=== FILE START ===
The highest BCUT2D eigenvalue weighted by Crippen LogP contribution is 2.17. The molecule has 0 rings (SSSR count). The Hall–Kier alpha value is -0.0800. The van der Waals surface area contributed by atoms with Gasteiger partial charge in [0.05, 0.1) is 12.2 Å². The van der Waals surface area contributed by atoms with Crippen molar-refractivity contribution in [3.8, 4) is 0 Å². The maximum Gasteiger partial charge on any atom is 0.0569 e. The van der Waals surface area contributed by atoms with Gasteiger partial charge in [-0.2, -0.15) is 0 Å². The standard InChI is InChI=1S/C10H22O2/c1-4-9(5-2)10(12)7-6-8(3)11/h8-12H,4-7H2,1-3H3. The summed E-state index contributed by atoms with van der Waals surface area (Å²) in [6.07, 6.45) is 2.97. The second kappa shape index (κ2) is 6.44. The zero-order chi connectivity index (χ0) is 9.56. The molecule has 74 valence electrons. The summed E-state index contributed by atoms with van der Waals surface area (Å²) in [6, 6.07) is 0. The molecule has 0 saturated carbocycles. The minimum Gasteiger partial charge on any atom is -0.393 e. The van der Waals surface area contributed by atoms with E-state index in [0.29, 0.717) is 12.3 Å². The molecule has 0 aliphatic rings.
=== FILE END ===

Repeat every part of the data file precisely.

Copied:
The highest BCUT2D eigenvalue weighted by Crippen LogP contribution is 2.17. The molecule has 0 rings (SSSR count). The Hall–Kier alpha value is -0.0800. The van der Waals surface area contributed by atoms with Gasteiger partial charge in [0.05, 0.1) is 12.2 Å². The van der Waals surface area contributed by atoms with Crippen molar-refractivity contribution in [3.8, 4) is 0 Å². The maximum Gasteiger partial charge on any atom is 0.0569 e. The van der Waals surface area contributed by atoms with Gasteiger partial charge in [-0.2, -0.15) is 0 Å². The standard InChI is InChI=1S/C10H22O2/c1-4-9(5-2)10(12)7-6-8(3)11/h8-12H,4-7H2,1-3H3. The summed E-state index contributed by atoms with van der Waals surface area (Å²) in [6.07, 6.45) is 2.97. The second kappa shape index (κ2) is 6.44. The zero-order chi connectivity index (χ0) is 9.56. The molecule has 74 valence electrons. The summed E-state index contributed by atoms with van der Waals surface area (Å²) in [6, 6.07) is 0. The molecule has 0 saturated carbocycles. The minimum Gasteiger partial charge on any atom is -0.393 e. The van der Waals surface area contributed by atoms with E-state index in [0.29, 0.717) is 12.3 Å². The molecule has 0 aliphatic rings.